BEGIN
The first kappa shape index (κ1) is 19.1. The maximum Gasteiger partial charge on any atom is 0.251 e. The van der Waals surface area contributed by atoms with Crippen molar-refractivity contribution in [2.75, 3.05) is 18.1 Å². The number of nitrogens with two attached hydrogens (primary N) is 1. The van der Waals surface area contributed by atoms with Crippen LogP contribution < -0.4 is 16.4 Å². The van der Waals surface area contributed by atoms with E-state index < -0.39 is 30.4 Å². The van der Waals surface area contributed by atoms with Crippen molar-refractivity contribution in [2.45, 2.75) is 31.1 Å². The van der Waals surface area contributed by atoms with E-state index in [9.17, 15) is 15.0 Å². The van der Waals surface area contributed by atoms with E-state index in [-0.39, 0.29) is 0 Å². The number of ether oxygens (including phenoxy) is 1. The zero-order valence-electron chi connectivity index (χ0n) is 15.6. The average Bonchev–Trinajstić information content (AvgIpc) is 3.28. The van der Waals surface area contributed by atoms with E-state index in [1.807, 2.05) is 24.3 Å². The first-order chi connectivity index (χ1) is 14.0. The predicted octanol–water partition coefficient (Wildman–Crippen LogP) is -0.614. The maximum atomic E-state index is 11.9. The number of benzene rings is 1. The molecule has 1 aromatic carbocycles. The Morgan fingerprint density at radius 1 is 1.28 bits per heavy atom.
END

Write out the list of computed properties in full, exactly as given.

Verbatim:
The first kappa shape index (κ1) is 19.1. The maximum Gasteiger partial charge on any atom is 0.251 e. The van der Waals surface area contributed by atoms with Crippen molar-refractivity contribution in [2.75, 3.05) is 18.1 Å². The number of nitrogens with two attached hydrogens (primary N) is 1. The van der Waals surface area contributed by atoms with Crippen LogP contribution < -0.4 is 16.4 Å². The van der Waals surface area contributed by atoms with E-state index < -0.39 is 30.4 Å². The van der Waals surface area contributed by atoms with Crippen molar-refractivity contribution in [2.45, 2.75) is 31.1 Å². The van der Waals surface area contributed by atoms with E-state index in [9.17, 15) is 15.0 Å². The van der Waals surface area contributed by atoms with E-state index in [-0.39, 0.29) is 0 Å². The number of ether oxygens (including phenoxy) is 1. The zero-order valence-electron chi connectivity index (χ0n) is 15.6. The average Bonchev–Trinajstić information content (AvgIpc) is 3.28. The van der Waals surface area contributed by atoms with E-state index in [1.807, 2.05) is 24.3 Å². The first-order chi connectivity index (χ1) is 14.0. The predicted octanol–water partition coefficient (Wildman–Crippen LogP) is -0.614. The maximum atomic E-state index is 11.9. The number of benzene rings is 1. The molecule has 1 aromatic carbocycles. The Morgan fingerprint density at radius 1 is 1.28 bits per heavy atom.